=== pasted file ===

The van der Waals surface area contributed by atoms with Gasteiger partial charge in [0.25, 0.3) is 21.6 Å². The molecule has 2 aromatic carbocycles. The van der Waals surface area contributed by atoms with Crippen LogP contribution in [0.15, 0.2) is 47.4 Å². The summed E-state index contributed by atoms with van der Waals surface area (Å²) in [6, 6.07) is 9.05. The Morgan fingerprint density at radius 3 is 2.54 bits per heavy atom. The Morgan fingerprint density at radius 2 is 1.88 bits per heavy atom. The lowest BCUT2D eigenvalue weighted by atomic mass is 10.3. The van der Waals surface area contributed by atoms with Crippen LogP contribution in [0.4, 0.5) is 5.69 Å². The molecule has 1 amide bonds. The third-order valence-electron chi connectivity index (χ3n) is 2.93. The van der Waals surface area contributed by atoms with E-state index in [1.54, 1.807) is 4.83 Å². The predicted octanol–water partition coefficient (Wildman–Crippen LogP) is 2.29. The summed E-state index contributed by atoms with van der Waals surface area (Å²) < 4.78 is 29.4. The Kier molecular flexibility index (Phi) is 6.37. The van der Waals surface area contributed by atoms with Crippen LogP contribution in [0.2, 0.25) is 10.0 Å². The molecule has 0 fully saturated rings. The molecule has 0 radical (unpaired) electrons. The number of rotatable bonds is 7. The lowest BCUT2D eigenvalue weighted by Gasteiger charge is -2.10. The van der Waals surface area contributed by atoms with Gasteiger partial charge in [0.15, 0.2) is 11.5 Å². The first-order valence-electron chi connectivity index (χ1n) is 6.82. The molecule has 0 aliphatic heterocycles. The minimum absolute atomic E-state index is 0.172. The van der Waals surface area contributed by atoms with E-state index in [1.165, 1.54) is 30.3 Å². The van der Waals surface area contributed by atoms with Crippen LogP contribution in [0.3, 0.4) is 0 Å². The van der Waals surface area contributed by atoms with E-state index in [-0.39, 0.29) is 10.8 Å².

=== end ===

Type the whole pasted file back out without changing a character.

The van der Waals surface area contributed by atoms with Gasteiger partial charge in [0.25, 0.3) is 21.6 Å². The molecule has 2 aromatic carbocycles. The van der Waals surface area contributed by atoms with Crippen LogP contribution in [0.15, 0.2) is 47.4 Å². The summed E-state index contributed by atoms with van der Waals surface area (Å²) in [6, 6.07) is 9.05. The Morgan fingerprint density at radius 3 is 2.54 bits per heavy atom. The Morgan fingerprint density at radius 2 is 1.88 bits per heavy atom. The lowest BCUT2D eigenvalue weighted by atomic mass is 10.3. The van der Waals surface area contributed by atoms with Crippen LogP contribution in [0.4, 0.5) is 5.69 Å². The molecule has 1 amide bonds. The third-order valence-electron chi connectivity index (χ3n) is 2.93. The van der Waals surface area contributed by atoms with E-state index in [1.54, 1.807) is 4.83 Å². The predicted octanol–water partition coefficient (Wildman–Crippen LogP) is 2.29. The summed E-state index contributed by atoms with van der Waals surface area (Å²) < 4.78 is 29.4. The Kier molecular flexibility index (Phi) is 6.37. The van der Waals surface area contributed by atoms with Crippen LogP contribution in [0.2, 0.25) is 10.0 Å². The molecule has 0 fully saturated rings. The molecule has 0 radical (unpaired) electrons. The number of rotatable bonds is 7. The lowest BCUT2D eigenvalue weighted by Gasteiger charge is -2.10. The van der Waals surface area contributed by atoms with Gasteiger partial charge in [0.15, 0.2) is 11.5 Å². The first-order valence-electron chi connectivity index (χ1n) is 6.82. The molecule has 0 aliphatic heterocycles. The minimum absolute atomic E-state index is 0.172. The van der Waals surface area contributed by atoms with E-state index in [1.165, 1.54) is 30.3 Å². The van der Waals surface area contributed by atoms with Crippen LogP contribution in [0.3, 0.4) is 0 Å². The van der Waals surface area contributed by atoms with E-state index in [-0.39, 0.29) is 10.8 Å².